Challenging Heights, a child rights advocacy organisation in Ghana, is warning of a “very bleak” future for about one million Ghanaian children who are out of school.
According to Challenging Heights, the children, aged between five and 15, could be found across the country selling on the streets or engaging in some sort of child labour at times when they should be in school.
Speaking to The Mirror in Accra, the President of the organisation, Mr James Kofi Annan, described the development as “worrisome”, saying, “We are wasting the future of these children.”
Mr Annan said the presence of children on the streets at times when they should be in school contravened Act 560 of the Children’s Act of 1998 which mandates parents – whether single or married – to educate their children.
“There is no excuse for any parent to refuse to educate his or her children because the 1992 Constitution makes it compulsory for all children to access at least basic education,” he added.
He called for urgent and decisive action to get the children off the streets and enrol them in schools, a move which he said was critical to safeguarding their future.
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He said many of the children would resort to crime and engage in activities detrimental to the national interest if concrete measures were not taken to educate them.
He stressed the need to sensitise and build the capacity of parents to enable them to educate their children and ensure social protection for them.
Mr Annan called on government agencies to begin enforcing the right of children to education by arresting and prosecuting parents who refused to send their children to school.
He also emphasised the need to improve educational infrastructure across the country, so that more children could be accommodated.
Commenting on the concerns expressed by Challenging Heights, the Director of Public Affairs at the Ministry of Education, Mr Paul Kofi Krampah, expressed regret that many children were still not attending school, in spite of the numerous social programmes put in place by the government to make basic education accessible and affordable.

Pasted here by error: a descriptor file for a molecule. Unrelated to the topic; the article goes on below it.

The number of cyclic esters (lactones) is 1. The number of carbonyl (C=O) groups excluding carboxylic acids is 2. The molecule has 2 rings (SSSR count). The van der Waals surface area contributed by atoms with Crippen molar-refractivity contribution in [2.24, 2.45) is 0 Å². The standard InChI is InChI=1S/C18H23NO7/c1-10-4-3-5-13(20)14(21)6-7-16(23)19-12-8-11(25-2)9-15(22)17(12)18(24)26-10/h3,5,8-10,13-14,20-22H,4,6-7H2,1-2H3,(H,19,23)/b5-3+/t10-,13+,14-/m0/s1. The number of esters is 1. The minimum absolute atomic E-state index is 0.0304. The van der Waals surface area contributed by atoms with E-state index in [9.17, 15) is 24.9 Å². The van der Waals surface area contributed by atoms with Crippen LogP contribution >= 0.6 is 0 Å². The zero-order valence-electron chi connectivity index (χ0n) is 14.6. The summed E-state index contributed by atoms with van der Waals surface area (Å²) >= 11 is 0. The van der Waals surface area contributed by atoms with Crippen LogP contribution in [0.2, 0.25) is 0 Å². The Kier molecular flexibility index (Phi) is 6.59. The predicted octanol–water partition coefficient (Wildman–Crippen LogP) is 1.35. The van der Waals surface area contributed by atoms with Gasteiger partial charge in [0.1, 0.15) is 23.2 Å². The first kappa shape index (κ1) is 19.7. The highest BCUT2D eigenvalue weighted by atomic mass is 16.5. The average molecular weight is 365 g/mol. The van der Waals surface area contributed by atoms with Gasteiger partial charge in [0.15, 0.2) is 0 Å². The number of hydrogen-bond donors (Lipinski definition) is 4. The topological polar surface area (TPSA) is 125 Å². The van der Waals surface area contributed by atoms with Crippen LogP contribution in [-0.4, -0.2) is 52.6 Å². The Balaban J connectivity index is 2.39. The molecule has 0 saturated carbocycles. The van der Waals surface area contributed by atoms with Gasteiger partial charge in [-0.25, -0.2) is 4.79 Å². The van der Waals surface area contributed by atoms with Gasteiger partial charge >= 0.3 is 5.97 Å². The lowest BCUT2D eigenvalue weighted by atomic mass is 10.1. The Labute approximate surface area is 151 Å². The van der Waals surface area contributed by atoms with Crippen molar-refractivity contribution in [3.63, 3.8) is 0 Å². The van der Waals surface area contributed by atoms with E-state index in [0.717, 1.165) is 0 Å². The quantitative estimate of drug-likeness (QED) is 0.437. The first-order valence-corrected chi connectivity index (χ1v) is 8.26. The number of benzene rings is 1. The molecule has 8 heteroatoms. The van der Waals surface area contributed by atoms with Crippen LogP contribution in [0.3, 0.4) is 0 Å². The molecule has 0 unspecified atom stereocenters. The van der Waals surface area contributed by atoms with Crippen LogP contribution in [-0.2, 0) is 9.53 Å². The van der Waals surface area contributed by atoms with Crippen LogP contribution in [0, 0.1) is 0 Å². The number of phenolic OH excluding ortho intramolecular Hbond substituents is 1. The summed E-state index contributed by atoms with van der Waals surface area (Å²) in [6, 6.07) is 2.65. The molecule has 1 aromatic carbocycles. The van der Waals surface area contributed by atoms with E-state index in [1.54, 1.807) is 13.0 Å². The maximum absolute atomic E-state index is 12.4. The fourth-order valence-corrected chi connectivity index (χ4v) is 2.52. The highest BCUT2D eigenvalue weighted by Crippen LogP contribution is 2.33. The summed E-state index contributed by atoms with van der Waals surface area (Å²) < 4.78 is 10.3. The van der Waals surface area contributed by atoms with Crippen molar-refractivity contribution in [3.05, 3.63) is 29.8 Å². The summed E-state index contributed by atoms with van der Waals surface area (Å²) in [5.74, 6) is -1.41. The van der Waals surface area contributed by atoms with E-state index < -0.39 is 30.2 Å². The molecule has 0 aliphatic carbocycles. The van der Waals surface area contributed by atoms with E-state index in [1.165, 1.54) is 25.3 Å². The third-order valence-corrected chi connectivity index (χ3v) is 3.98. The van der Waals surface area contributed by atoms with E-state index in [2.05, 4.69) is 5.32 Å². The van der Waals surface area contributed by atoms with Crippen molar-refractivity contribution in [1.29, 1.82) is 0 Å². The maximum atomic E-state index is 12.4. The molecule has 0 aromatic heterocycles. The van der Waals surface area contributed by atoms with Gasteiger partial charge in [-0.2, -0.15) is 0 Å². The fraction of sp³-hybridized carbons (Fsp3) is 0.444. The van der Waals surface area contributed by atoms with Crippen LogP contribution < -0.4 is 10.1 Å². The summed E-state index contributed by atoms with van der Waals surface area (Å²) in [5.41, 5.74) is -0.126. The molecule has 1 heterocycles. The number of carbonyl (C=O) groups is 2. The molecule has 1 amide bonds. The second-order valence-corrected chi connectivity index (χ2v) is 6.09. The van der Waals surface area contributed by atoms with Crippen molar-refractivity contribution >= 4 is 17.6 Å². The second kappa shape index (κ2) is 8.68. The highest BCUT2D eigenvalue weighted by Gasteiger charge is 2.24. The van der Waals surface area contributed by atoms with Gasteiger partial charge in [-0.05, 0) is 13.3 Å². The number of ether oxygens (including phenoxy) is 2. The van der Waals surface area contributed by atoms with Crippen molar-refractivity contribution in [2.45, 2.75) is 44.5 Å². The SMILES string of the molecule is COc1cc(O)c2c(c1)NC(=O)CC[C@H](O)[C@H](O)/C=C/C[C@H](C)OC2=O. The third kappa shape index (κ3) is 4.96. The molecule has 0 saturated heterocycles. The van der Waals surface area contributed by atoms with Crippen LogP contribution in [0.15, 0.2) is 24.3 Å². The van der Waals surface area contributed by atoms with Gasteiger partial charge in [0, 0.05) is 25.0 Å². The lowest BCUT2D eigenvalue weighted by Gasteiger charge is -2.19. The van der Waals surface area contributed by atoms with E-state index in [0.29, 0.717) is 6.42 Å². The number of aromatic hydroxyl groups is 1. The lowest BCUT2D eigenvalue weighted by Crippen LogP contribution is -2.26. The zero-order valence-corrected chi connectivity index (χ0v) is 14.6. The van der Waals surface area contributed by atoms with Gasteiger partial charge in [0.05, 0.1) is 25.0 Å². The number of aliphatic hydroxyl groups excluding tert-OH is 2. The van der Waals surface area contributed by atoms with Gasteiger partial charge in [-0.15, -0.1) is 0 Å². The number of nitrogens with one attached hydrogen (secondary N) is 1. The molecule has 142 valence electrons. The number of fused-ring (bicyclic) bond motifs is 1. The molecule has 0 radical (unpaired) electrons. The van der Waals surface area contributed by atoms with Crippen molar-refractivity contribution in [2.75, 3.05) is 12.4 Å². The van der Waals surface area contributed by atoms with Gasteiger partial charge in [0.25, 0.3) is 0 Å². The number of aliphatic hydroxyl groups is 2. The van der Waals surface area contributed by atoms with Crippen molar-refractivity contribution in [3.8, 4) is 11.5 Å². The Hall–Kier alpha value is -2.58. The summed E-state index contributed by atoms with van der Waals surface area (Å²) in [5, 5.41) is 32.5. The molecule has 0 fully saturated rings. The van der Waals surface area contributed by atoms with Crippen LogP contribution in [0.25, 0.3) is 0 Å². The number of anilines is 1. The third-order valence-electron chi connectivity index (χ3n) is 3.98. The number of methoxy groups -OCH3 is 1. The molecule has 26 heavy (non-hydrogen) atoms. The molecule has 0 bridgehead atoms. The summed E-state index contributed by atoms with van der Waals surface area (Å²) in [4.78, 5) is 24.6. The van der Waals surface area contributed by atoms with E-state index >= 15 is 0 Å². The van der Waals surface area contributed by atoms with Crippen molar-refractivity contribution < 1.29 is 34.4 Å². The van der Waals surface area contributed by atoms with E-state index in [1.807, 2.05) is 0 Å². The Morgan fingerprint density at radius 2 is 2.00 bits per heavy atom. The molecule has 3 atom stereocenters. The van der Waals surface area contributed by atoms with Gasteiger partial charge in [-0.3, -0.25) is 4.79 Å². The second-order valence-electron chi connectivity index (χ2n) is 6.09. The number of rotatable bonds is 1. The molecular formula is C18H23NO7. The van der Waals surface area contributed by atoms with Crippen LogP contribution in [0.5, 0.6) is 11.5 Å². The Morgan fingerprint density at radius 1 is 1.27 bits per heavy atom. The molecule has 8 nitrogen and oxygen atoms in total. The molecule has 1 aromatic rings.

He said the government had played its part by providing free education, free books, free school uniforms and free food at the basic level in order to make basic education affordable to even deprived Ghanaians.
Mr Krampah said the removal of 40 per cent of ‘schools under trees’ and the abolition of the shift system were all efforts aimed at making basic education more accessible to children.
He said parents whose children were not in school lacked an understanding of the importance of education and called on the relevant agencies to educate such parents in that regard.
Mr Krampah said one effective way of getting children off the streets would be for metropolitan, municipal and district assemblies (MMDAs) to enact bye-laws that would compel parents to educate their children of school age.
That, he said, would enable the assemblies to keep track of children in their jurisdictions and ensure that they went to school.
The Department of Social Welfare (DSW), which is mandated to enforce the right of children to education, as guaranteed in the Children’s Act of 1998, said it was concerned that many children were not attending school.
The Director of the DSW, Mr Stephen T. Adongo, said his outfit had not been able to enforce children’s right to education because of the lack of resources.
“We have the mandate, but the resources and structures must be in place,” he said.
He said the DSW needed resources to educate parents, children and communities on the benefits of acquiring education.
He said shelters were also needed to temporarily house children who had been picked up from the streets.
Mr Adongo called on the government to provide the resources needed by the DSW to implement those projects, saying, “There is no future on the streets.”
“There should be commitment to this cause. We should recognise the importance of social development and make social protection a priority in this country,” he added.
He also called for an improvement in the quality of education in the country, a move which he said would make going to school more appealing to parents and children.
Mr Adongo said efforts must also be made to create more jobs, as the high unemployment rate in the country was a disincentive to many children who would like to go to school.
Story by Samuel K. Obour